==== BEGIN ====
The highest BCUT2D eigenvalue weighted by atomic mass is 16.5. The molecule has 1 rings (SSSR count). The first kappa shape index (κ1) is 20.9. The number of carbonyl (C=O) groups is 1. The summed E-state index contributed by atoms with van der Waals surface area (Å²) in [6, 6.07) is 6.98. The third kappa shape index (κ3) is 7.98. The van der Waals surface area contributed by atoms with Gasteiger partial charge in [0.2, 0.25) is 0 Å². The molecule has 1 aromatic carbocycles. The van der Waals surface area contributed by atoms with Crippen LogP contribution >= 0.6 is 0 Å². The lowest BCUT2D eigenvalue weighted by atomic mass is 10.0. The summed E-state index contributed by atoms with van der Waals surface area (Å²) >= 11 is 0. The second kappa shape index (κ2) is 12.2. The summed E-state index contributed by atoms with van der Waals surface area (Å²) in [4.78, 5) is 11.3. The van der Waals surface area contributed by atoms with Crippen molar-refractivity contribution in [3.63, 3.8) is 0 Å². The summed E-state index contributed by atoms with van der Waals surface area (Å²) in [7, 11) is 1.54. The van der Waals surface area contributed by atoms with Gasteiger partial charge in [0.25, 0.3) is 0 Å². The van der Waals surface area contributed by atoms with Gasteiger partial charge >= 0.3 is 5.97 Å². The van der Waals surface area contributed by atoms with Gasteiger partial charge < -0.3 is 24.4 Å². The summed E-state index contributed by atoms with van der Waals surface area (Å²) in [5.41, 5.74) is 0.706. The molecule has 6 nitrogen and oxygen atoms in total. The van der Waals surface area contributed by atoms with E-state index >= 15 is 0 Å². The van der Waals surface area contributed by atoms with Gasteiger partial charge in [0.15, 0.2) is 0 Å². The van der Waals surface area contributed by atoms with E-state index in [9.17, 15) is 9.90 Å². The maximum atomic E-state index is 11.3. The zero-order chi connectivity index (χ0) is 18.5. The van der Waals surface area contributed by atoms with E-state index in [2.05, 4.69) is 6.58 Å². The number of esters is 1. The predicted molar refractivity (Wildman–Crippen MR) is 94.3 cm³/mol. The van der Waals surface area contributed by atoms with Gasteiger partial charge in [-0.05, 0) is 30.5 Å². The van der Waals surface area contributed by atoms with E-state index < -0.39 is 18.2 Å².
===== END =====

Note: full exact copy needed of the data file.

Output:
The highest BCUT2D eigenvalue weighted by atomic mass is 16.5. The molecule has 1 rings (SSSR count). The first kappa shape index (κ1) is 20.9. The number of carbonyl (C=O) groups is 1. The summed E-state index contributed by atoms with van der Waals surface area (Å²) in [6, 6.07) is 6.98. The third kappa shape index (κ3) is 7.98. The van der Waals surface area contributed by atoms with Gasteiger partial charge in [0.2, 0.25) is 0 Å². The molecule has 1 aromatic carbocycles. The van der Waals surface area contributed by atoms with Crippen LogP contribution >= 0.6 is 0 Å². The lowest BCUT2D eigenvalue weighted by atomic mass is 10.0. The summed E-state index contributed by atoms with van der Waals surface area (Å²) >= 11 is 0. The second kappa shape index (κ2) is 12.2. The summed E-state index contributed by atoms with van der Waals surface area (Å²) in [4.78, 5) is 11.3. The van der Waals surface area contributed by atoms with Crippen molar-refractivity contribution in [3.63, 3.8) is 0 Å². The summed E-state index contributed by atoms with van der Waals surface area (Å²) in [7, 11) is 1.54. The van der Waals surface area contributed by atoms with Gasteiger partial charge in [0.25, 0.3) is 0 Å². The van der Waals surface area contributed by atoms with Gasteiger partial charge >= 0.3 is 5.97 Å². The van der Waals surface area contributed by atoms with Gasteiger partial charge < -0.3 is 24.4 Å². The summed E-state index contributed by atoms with van der Waals surface area (Å²) in [5.41, 5.74) is 0.706. The molecule has 6 nitrogen and oxygen atoms in total. The van der Waals surface area contributed by atoms with E-state index >= 15 is 0 Å². The van der Waals surface area contributed by atoms with Gasteiger partial charge in [0.15, 0.2) is 0 Å². The van der Waals surface area contributed by atoms with E-state index in [9.17, 15) is 9.90 Å². The maximum atomic E-state index is 11.3. The zero-order chi connectivity index (χ0) is 18.5. The van der Waals surface area contributed by atoms with E-state index in [2.05, 4.69) is 6.58 Å². The number of esters is 1. The predicted molar refractivity (Wildman–Crippen MR) is 94.3 cm³/mol. The van der Waals surface area contributed by atoms with Gasteiger partial charge in [-0.05, 0) is 30.5 Å². The van der Waals surface area contributed by atoms with E-state index < -0.39 is 18.2 Å².